Habitat-driven mycorrhizal associations

Whereas T. prima was found in Chiloglottis orchids growing in soil (in Eucalyptus woodlands and forests, subalpine areas) as well as those growing in sphagnum hammocks of subalpine areas, T. sphagneti was strongly associated with Chiloglottis orchids only when they were growing in subalpine sphagnum hammocks. The strong habitat preference of T. sphagneti suggests this fungus is restricted to cool wet environments typical of sphagnum hammocks. Until very recently, the role of habitat as a driver for orchid mycorrhizal differentiation has not been investigated. The first orchid-mycorrhizal study to show habitat preference was on Neottia ovata, which showed that mycorrhizal communities differ substantially between grassland and forest populations of the orchid36. Similarly, habitat was shown to drive different mycorrhizal communities in Epipactis orchids growing in dune slacks vs forests37 and in Dactylorhiza orchids4 in Europe. Our findings reinforce the growing evidence for habitat-driven mycorrhizal associations in orchids and suggest future studies may find this to be a common trend.

Hosts of orchid-mycorrhizae other than the orchid itself are rarely identified. Here we discovered that the three Tulasnella species (T. prima, T. sphagneti and Tulasnella clade B) isolated from orchids also occur in Sphagnum rhizoids (Fig. 1). Aneuraceae thalloid liverworts are known to form associations with Tulasnella in a relationship that may be analogous to mycorrhizas of vascular plants38, 39, however until now associations with Sphagnum have not been investigated. Sphagnum and Bryophytes in general may harbour a vast diversity of Tulasnella that were previously undetected. Interestingly, the three Tulasnella lineages are closely related which may suggest a phylogenetic constraint on host associations and habitat.

Population genetic structure of T. prima

To date, few studies on mycorrhizal fungi and none on orchid-mycorrhizal fungi employed fine-scale spatial analyses of genetic structure to infer the mating system or dispersal. Examining genetic structure at the scale of metres to 100’s of metres allows us to infer the biological processes that lead to positive or negative patterns of genetic distribution.

For Tulasnella, we analysed vegetative material that is dikaryotic (two SSR alleles per locus in an individual) where the two parental haploid nuclei co-exist. Unfortunately only four SSR loci consistently amplified for T. sphagneti, preventing meaningful conclusions regarding its population genetic structure. For T. prima, the SSR markers revealed highly localised genetic structure within sites, along with the trend for heterozygote deficiencies with positive F values reflecting localised inbreeding. Furthermore, three of the tested five populations showed significant deviations of genotype frequencies from Hardy-Weinberg expectations and high positive F values, especially for population GST, consistent with prevalent inbreeding within populations. Only two populations were in HWE, suggesting random mating. Inbreeding is inferred because heterozygote deficiencies were not restricted to certain loci, but was population specific40. However, non-random sampling where homozygotes may have a higher probability of being associated with orchid hosts, or selection against migrants41, 42, as a cause for heterozygote deficiencies40 is probable, but highly speculative in the absence of supporting evidence for such rare phenomena in fungi.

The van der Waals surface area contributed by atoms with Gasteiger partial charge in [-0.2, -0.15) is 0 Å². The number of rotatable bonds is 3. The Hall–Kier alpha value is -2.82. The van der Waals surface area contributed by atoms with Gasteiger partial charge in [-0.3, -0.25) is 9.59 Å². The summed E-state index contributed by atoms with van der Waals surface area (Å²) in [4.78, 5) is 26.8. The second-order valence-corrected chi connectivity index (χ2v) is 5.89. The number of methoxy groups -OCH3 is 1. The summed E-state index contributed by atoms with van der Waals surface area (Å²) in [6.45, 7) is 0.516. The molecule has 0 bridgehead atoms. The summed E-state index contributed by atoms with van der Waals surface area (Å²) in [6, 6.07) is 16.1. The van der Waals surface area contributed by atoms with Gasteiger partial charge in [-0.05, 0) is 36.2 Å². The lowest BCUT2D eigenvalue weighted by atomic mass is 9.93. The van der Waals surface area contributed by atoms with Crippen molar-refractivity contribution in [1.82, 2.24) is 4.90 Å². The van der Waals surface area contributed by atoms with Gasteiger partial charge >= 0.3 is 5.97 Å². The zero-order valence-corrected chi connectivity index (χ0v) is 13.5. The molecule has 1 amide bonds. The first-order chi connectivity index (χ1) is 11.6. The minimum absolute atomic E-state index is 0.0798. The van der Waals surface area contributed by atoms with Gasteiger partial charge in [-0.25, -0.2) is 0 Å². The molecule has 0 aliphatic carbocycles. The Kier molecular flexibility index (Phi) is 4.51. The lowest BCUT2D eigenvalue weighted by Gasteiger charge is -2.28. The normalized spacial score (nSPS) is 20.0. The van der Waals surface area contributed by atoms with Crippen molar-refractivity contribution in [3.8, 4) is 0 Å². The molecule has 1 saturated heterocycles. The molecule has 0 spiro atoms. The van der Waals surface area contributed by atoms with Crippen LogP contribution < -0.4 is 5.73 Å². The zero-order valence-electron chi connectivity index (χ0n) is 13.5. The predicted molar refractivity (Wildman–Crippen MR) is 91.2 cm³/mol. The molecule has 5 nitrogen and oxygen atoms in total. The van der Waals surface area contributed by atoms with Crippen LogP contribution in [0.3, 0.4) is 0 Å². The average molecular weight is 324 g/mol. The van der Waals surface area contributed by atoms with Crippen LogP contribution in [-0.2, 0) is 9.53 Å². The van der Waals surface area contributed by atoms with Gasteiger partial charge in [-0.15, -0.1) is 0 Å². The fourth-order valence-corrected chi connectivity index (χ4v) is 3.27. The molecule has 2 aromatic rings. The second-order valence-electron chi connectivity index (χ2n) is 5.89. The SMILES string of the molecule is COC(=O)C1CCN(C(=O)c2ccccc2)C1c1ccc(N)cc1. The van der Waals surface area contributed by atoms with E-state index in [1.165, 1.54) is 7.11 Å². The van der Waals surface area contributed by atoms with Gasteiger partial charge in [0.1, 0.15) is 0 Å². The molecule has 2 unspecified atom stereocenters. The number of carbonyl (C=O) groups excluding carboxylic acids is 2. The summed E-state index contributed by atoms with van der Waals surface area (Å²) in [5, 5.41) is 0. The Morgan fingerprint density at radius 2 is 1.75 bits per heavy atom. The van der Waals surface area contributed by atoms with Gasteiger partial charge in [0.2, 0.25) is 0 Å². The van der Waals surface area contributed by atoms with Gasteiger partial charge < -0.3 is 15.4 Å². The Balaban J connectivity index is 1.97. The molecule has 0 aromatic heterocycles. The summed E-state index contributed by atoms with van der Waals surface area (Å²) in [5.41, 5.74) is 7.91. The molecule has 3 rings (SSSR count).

Inbreeding (positive assortative mating) arises when there is mating of related individuals within a population, resulting in individuals being more related than expected under random mating. Although the complex mating systems in basidiomycetes have evolved to promote outcrossing, selfing may occur within a dikaryon that consists of nuclei with compatible mating type alleles. Thus in such cases, in a tetrapolar mating system, 25% of all basidiospores from a single mating event (cluster of basidia) may fuse with a parental haploid individual/genotype (reviewed in ref. 5). Generally, saprotrophic mushrooms have randomly mating populations, but inbreeding is shown increasingly in various mushrooms ranging from the ectomycorrhizal fungus Laccaria amethystina 43, the saprophytic mushrooms Trogia venenata 44 and the bird’s nest fungus Cyathus stercoreus 45. Although further investigation is required to determine whether Tulasnella has a bipolar or tetrapolar mating system, the high levels of inbreeding detected in this study suggest a few mating types only in T. prima.

Significant genetic differentiation (F st  = 0.051–0.216) between sites and high spatial autocorrelation found over very short distances (3 m), supports short distance dispersal of basidiospores. Most basidiospores, even among some wind-dispersed fungi, are thought to fall close to the source, which would result in the clustering of genetically similar isolates. Indeed in wind dispersed mushroom species significant positive genetic structure at local scales of 1 to 20 metres46, 47 and up to 400 m48 has been reported. Nonetheless, the signature of spatial clustering among some sites within Kosciuszko suggests that some long distance dispersal of basidiospores does occur, albeit infrequently. It is important to note that estimates of genetic structure produced through F-statistics reflect evolutionary signals of interconnection through gene flow49, whereas spatial autocorrelation provide contemporary genetic signatures. Consequently our results showing restricted short distance dispersal and infrequent long distance dispersal are consistent with studies that have found that most basidiospores tend to fall close to the parent and few are carried long distances via wind dispersal.